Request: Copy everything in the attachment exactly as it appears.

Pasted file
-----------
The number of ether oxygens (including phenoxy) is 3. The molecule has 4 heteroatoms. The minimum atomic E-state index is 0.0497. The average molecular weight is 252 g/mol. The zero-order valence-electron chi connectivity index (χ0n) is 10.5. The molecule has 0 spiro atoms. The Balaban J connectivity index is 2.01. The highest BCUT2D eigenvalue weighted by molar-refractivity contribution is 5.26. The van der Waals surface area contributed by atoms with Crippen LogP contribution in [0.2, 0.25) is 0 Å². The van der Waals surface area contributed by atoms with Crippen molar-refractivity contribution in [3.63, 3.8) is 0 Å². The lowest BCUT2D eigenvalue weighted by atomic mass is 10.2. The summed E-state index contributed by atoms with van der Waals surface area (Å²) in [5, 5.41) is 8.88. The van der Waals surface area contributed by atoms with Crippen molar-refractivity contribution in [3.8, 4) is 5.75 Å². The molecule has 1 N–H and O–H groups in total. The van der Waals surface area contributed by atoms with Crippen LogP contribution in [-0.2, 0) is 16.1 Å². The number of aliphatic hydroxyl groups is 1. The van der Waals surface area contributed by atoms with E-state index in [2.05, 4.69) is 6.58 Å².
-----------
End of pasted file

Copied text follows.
The number of ether oxygens (including phenoxy) is 3. The molecule has 4 heteroatoms. The minimum atomic E-state index is 0.0497. The average molecular weight is 252 g/mol. The zero-order valence-electron chi connectivity index (χ0n) is 10.5. The molecule has 0 spiro atoms. The Balaban J connectivity index is 2.01. The highest BCUT2D eigenvalue weighted by molar-refractivity contribution is 5.26. The van der Waals surface area contributed by atoms with Crippen LogP contribution in [0.2, 0.25) is 0 Å². The van der Waals surface area contributed by atoms with Crippen molar-refractivity contribution in [3.63, 3.8) is 0 Å². The lowest BCUT2D eigenvalue weighted by atomic mass is 10.2. The summed E-state index contributed by atoms with van der Waals surface area (Å²) in [5, 5.41) is 8.88. The van der Waals surface area contributed by atoms with Crippen molar-refractivity contribution in [3.8, 4) is 5.75 Å². The molecule has 1 N–H and O–H groups in total. The van der Waals surface area contributed by atoms with Crippen LogP contribution in [-0.2, 0) is 16.1 Å². The number of aliphatic hydroxyl groups is 1. The van der Waals surface area contributed by atoms with E-state index in [2.05, 4.69) is 6.58 Å².